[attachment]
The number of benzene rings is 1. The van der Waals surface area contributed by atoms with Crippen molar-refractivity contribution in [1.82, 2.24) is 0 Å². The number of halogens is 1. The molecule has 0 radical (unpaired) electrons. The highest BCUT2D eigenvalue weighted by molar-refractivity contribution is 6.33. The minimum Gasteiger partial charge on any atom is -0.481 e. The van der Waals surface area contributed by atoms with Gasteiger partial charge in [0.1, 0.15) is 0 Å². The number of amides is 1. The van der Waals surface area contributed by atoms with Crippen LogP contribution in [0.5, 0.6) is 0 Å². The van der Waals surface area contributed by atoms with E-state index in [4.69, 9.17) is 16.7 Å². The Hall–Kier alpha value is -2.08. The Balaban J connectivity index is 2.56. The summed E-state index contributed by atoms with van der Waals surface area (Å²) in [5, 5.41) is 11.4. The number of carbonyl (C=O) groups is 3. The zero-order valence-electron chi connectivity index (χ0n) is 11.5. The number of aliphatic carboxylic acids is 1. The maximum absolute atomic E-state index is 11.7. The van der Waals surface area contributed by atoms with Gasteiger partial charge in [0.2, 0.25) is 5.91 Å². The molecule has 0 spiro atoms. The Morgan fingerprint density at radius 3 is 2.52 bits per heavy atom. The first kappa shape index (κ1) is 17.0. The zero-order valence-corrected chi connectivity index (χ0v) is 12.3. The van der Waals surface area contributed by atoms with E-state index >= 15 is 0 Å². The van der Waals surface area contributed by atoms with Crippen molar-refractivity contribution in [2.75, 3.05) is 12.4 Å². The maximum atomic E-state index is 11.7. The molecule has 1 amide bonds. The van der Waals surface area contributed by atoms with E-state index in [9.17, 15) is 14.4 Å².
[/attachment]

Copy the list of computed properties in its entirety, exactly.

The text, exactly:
The number of benzene rings is 1. The van der Waals surface area contributed by atoms with Crippen molar-refractivity contribution in [1.82, 2.24) is 0 Å². The number of halogens is 1. The molecule has 0 radical (unpaired) electrons. The highest BCUT2D eigenvalue weighted by molar-refractivity contribution is 6.33. The minimum Gasteiger partial charge on any atom is -0.481 e. The van der Waals surface area contributed by atoms with Gasteiger partial charge in [0.1, 0.15) is 0 Å². The number of amides is 1. The van der Waals surface area contributed by atoms with Crippen LogP contribution in [0.5, 0.6) is 0 Å². The van der Waals surface area contributed by atoms with E-state index in [4.69, 9.17) is 16.7 Å². The Hall–Kier alpha value is -2.08. The Balaban J connectivity index is 2.56. The summed E-state index contributed by atoms with van der Waals surface area (Å²) in [5, 5.41) is 11.4. The number of carbonyl (C=O) groups is 3. The zero-order valence-electron chi connectivity index (χ0n) is 11.5. The number of aliphatic carboxylic acids is 1. The maximum absolute atomic E-state index is 11.7. The van der Waals surface area contributed by atoms with Gasteiger partial charge in [0.2, 0.25) is 5.91 Å². The molecule has 0 spiro atoms. The Morgan fingerprint density at radius 3 is 2.52 bits per heavy atom. The first kappa shape index (κ1) is 17.0. The zero-order valence-corrected chi connectivity index (χ0v) is 12.3. The van der Waals surface area contributed by atoms with E-state index >= 15 is 0 Å². The van der Waals surface area contributed by atoms with Crippen molar-refractivity contribution in [2.75, 3.05) is 12.4 Å². The maximum atomic E-state index is 11.7. The molecule has 1 amide bonds. The van der Waals surface area contributed by atoms with E-state index in [9.17, 15) is 14.4 Å².